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The Cadenza eschew technicalities for an agreeable and pleasant tonality, with timbre being the star of the show.
The term “cadenza” (kəˈdɛnzə), as defined by the Merriam-Webster dictionary, refers to the following:
- A parenthetical flourish in an aria or other solo piece, commonly just before a final or important cadence.
- A technically brilliant, sometimes improvised solo passage, toward the close of a concerto.
- An exceptionally brilliant part of an artistic or literary work.
Talk about being put in the spotlight – the budget-priced Kiwi Ears Cadenza have a tough road ahead to live up to these virtuosic superlatives!
- Decent price-to-performance ratio
- Well accessorized
- Solid build, beautiful shells
- Relatively easy to drive
- Natural timbre
- Safe treble without sibilance or fatigue
- Lacking technical chops
- Overly safe tuning, lacking sparkle
- One-noted undefined bass, with mid-bass bleed
Read on to find out if they hit the ball out of the park with a performance for the ages! Hopefully, these new IEMs will not be forgotten after their fifteen minutes of fame.
Kiwi Ears’ IEMs are principally designed for musicians and studio work, and the company aims to capture fine nuances and details in the music. Kiwi Ear’s motto is to ‘never settle for second best.’ As a testament to this, each pair of their IEMs are individually hand-made.
- Form: IEMs
- Drivers: 1 x 10mm beryllium-plated dynamic driver
- Impedance (Ohm): 32Ω
- Sensitivity (dB): 110dB SPL/mW
- Frequency Response (Hz): 20Hz – 20kHz
- Removable Cable: Y
- Cable: 4-core braided copper cable
- Source Plug: 3.5mm TRS, single-ended
- Cup/Shell Plug: 0.78mm, 2-pin
In the box
- Kiwi Ears Cadenza IEMs
- 3 pairs of narrow-bore silicone ear tips (S, M, L)
- 3 pairs of wide-bore silicone ear tips (S, M, L)
- 3 pairs of intermediate-bore silicone ear tips (S, M, L)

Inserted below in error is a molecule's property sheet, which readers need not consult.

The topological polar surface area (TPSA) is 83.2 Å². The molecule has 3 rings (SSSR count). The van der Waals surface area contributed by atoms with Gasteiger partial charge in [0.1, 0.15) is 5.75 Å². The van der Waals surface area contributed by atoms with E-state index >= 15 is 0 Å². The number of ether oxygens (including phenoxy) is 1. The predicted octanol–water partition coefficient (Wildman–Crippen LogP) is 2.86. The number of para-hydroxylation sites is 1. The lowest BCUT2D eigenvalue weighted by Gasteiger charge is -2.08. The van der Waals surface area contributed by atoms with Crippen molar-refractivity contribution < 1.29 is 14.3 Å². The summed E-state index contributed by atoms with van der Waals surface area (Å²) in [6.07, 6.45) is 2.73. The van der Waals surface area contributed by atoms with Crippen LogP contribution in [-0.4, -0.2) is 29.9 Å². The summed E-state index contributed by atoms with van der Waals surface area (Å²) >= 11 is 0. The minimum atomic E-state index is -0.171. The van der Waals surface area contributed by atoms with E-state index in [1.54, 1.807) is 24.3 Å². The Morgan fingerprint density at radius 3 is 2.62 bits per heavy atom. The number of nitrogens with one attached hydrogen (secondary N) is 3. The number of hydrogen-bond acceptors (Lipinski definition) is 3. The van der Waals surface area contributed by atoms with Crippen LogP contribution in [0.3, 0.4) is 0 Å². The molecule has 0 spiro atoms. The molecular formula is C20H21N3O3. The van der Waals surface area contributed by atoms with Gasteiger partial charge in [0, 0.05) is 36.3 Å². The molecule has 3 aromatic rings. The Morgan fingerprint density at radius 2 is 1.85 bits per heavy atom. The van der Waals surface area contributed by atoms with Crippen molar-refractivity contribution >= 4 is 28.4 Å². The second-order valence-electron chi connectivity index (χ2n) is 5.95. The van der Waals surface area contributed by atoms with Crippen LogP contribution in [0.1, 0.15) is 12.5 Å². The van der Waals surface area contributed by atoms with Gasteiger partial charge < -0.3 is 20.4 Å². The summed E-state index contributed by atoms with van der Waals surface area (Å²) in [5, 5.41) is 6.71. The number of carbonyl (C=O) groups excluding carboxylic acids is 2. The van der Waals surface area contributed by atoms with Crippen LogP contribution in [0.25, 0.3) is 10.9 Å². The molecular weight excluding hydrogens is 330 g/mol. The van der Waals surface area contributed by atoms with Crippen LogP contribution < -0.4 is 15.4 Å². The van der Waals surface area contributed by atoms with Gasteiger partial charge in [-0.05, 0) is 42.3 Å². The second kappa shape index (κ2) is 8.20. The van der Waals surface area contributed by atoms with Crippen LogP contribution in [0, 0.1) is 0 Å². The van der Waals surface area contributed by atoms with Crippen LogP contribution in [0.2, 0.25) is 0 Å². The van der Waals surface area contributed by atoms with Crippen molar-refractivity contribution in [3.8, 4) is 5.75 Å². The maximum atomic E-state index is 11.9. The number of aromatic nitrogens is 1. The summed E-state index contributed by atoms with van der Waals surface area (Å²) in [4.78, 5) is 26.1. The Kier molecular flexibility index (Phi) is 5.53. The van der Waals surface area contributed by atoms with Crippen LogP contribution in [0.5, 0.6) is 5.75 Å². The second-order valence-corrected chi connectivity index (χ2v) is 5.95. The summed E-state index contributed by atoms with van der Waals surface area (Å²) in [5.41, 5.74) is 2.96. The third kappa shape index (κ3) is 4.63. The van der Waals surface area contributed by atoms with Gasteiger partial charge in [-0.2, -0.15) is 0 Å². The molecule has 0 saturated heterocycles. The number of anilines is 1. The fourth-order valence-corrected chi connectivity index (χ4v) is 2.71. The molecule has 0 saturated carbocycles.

For a set priced under USD$40, the accessories are nothing to be sniffed at. I’ve definitely seen pricier sets with far fewer goodies.
One is quite spoilt for choice with the three variants of silicone ear tips on offer.
The narrow-bore tips provide the most bass, though at the expense of compressing the soundstage. The wide-bore tips boost the higher frequencies and provide more air, with an expansion in the soundstage, while the intermediate-bore tips are a mid-point between the two tips mentioned above.
Do tip-roll to see what suits your preferences in terms of sound, comfort, and isolation.
The stock 4-core braided copper cable is relatively thin and tangly. Thankfully, it isn’t too microphonic, and an added chin cinch gives some stability during usage.
It uses a 2-pin connector, my preferred connector type. MMCX connectors may become loose with frequent cable swapping.
Unfortunately, a carrying case is not provided. There are cheaper ChiFI contenders that include a case in the packaging (e.g., Moondrop CHU), although I prefer stellar sound over premium accessories.
The housings are very solid, fashioned from medical-grade resin. This kind of impeccable build is rarely seen at this budget price point.
Interestingly, there are no letterings on the shell to identify the sides, so consumers new to this hobby might face difficulties during usage. Nevertheless, experienced audiophiles should be able to identify the sides based on their alignment with respect to the ears.
Isolation is average, as the Cadenza are vented.
3D-printed manufacturing was utilized for the Cadenza housing. The shells are very light and smooth without any weird protrusions. Ergonomics are top-notch. I had no discomfort whatsoever while putting the Cadenza through their paces.
I did not find any driver flex on my set. However, this partially depends on ear anatomy and the type of tips used.
The Cadenza use 10mm, beryllium-plated dynamic drivers. Beryllium was all the rage just a couple of years back, but this material has been somewhat overshadowed and tamed by the current planar driver craze.
Let’s read on to determine if these beryllium drivers are the bee’s knees or just a marketing gimmick.
Kiwi Ears Cadenza Sound
The Cadenza are relatively easy to drive from weaker sources. Amplification may slightly improve dynamics and provide a tighter bass.
The Cadenza sport a warm Harman-like tuning.
This sonic signature is very consumer-friendly, with nothing too unpleasant or jarring.
Timbral accuracy is very natural, and timbre-freaks will appreciate this aspect. Strings, brass, percussion, and woodwinds all sound incredibly authentic; the Cadenza shine with music genres incorporating acoustic instruments, such as jazz and classical.
Unfortunately, the satisfying tonality and timbre are marred by disappointing technicalities. Indeed, the Cadenza lose out to cheaper rivals in this department.
Soundstaging is intimate in all three dimensions. Micro-detailing, imaging, and layering are below average, and note edges are blunted, with transients occurring at a leisurely pace. Instrument separation is sub-par, and coupled with the compact soundstage, music smears into a nebulous blob when fast or complex tracks come out to play.